Kalle Gustafsson personal information like his love affairs, his girlfriend, and his married life and also about his children is unknown. It seems like he is married but there is no any true information about this too. Kalle Gustafsson has already established himself as a renowned fashion photographer all around the world; this one is his desire since his childhood days. His photography is mainly romantic which is very natural it is not mixed with any external belongings. It seems like he is also a great musician and he was also the member of The Soundtrack of Our Lives.

See more: kallegustafsson.com

Henrik Knudsen

Henrik was born in Denmark, he came to London in 1992 having graduated from Art College in Denmark a few years earlier. His work spans various disciplines, capturing people & portraits, still life & environment, with a unique & sensitive vision & emotive handling of light.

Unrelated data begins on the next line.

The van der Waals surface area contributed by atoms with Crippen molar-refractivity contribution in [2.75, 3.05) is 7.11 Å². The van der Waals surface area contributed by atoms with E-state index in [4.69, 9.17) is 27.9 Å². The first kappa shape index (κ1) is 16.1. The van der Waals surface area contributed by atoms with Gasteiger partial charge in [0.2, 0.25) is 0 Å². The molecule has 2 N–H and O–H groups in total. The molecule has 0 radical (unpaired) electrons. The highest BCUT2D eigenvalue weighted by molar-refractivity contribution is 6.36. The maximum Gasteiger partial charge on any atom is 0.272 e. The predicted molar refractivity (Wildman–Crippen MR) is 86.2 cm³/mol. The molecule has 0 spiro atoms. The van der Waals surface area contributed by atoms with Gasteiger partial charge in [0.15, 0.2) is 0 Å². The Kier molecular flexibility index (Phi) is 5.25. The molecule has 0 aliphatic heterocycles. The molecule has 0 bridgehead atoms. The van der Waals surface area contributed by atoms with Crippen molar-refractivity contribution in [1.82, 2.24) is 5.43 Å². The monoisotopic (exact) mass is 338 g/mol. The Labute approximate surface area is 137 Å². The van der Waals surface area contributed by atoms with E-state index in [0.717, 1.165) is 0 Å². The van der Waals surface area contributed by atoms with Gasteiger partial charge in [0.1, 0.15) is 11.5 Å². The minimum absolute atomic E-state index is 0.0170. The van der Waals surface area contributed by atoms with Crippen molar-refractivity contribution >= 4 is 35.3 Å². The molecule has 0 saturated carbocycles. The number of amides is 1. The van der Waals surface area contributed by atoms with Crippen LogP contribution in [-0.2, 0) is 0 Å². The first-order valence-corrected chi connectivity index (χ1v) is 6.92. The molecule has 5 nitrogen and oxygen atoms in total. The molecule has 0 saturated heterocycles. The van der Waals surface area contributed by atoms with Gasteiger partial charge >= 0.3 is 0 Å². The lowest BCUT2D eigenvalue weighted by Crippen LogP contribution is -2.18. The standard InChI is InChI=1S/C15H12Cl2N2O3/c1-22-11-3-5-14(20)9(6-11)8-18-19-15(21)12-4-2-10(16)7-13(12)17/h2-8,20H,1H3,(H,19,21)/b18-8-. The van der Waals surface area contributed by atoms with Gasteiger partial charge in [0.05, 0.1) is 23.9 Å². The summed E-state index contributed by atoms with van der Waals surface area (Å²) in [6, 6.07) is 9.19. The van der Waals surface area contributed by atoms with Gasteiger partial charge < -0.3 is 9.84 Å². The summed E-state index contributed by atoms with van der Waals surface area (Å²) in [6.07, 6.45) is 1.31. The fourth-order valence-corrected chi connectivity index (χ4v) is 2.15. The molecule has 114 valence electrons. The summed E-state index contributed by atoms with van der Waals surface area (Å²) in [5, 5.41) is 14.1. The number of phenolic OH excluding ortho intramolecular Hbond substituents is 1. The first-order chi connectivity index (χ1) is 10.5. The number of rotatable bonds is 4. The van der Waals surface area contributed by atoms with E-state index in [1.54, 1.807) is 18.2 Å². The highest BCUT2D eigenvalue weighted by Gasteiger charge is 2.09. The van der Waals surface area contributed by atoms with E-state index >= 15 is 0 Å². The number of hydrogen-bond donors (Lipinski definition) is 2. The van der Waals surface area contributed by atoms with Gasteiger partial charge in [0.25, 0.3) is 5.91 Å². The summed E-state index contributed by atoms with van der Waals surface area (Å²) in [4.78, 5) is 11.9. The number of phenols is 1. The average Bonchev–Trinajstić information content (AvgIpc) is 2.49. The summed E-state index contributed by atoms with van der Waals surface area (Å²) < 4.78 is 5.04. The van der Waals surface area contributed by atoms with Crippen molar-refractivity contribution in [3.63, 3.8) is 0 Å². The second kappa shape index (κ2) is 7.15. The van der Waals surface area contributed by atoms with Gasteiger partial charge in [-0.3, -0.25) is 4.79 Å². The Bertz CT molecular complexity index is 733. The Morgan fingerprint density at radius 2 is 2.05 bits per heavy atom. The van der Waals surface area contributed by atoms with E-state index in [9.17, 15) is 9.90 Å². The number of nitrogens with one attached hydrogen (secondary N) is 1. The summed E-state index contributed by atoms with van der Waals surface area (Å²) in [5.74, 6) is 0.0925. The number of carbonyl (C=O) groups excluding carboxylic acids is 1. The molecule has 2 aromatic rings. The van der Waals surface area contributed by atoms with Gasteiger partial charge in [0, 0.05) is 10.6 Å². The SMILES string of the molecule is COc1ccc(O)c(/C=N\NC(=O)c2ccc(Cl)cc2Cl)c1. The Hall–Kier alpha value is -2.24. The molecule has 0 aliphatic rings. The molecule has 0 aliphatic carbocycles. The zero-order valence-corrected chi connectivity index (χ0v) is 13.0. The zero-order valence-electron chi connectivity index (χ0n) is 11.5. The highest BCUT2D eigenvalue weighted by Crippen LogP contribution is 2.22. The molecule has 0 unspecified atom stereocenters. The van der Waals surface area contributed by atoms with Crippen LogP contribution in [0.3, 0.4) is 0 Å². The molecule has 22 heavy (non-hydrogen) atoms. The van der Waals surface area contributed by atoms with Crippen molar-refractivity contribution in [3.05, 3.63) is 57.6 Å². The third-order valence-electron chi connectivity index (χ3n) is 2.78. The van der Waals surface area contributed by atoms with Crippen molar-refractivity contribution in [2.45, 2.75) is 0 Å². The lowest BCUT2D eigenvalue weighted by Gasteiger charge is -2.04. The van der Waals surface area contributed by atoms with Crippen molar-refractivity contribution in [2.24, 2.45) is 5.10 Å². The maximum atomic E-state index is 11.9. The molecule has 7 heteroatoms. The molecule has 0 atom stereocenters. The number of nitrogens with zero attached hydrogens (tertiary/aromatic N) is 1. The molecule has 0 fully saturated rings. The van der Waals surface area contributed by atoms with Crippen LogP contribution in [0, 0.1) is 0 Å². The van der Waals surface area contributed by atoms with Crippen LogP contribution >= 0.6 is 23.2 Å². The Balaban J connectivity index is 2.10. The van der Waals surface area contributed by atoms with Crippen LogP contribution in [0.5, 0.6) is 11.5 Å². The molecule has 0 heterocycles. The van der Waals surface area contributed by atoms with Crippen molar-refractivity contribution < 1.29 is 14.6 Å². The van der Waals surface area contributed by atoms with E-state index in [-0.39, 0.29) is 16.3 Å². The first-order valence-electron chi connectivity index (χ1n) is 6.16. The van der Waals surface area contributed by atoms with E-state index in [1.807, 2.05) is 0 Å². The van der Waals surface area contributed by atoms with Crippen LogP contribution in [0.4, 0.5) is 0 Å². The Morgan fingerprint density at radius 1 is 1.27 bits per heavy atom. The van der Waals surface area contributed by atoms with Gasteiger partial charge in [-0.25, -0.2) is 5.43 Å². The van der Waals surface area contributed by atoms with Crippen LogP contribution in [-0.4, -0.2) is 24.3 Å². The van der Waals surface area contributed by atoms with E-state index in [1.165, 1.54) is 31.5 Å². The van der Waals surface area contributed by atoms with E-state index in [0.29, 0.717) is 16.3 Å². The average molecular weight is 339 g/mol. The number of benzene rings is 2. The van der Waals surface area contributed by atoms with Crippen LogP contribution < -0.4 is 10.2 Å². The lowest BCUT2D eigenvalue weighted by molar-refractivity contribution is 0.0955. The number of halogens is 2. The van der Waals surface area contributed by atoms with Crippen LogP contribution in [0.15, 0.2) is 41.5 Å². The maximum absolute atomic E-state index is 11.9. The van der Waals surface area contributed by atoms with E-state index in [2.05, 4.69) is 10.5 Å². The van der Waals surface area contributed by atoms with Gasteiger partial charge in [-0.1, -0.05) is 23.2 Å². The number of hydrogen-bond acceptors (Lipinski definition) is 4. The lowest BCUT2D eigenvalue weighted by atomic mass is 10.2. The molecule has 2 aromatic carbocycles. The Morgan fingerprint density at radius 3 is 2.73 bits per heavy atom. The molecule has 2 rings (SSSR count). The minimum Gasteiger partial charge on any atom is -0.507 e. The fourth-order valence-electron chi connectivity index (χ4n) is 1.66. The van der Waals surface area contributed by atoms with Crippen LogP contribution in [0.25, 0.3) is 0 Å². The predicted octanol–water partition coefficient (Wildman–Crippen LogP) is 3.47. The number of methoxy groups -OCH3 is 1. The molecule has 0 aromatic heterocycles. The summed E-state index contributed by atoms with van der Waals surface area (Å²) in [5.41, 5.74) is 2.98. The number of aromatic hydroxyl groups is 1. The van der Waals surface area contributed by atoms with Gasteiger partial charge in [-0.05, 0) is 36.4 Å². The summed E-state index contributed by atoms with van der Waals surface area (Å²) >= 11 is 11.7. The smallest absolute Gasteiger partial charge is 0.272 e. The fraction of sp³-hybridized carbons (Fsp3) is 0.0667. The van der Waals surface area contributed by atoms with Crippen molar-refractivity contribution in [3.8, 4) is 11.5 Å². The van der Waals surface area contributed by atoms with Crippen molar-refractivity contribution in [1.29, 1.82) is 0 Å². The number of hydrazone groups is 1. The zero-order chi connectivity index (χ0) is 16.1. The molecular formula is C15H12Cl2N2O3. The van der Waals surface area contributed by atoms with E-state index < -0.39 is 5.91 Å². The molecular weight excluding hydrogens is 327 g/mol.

When he is not working on advertising or editorial commissions Henrik also travels widely working on personal projects for limited edition books and exhibitions. Recent projects have led him to the Scilly & Faroe Islands, across the United States & back to Denmark.

Henrik’s work often has a narrative content and is increasingly influenced by film & literature.

See more: henrikknudsen.com

Ansel Adams

Ansel Adams was a masterful photographer and a lifelong conservationist (a person who works to preserve and protect the environment) who encouraged understanding of, and respect for, the natural environment. Although he spent a large part of his career in commercial photography, he is best known for his photographs of landscapes.

Ansel Adams gave up on the piano and decided to become a full-time professional photographer at about the time that some of his work was published in limited edition collections, such as Parmelian Prints of the High Sierras (1927) and Taos Pueblo (1930), with text written by Mary Austin. His first important one-man show was held in San Francisco in 1932 at the M. H. de Young Memorial Museum.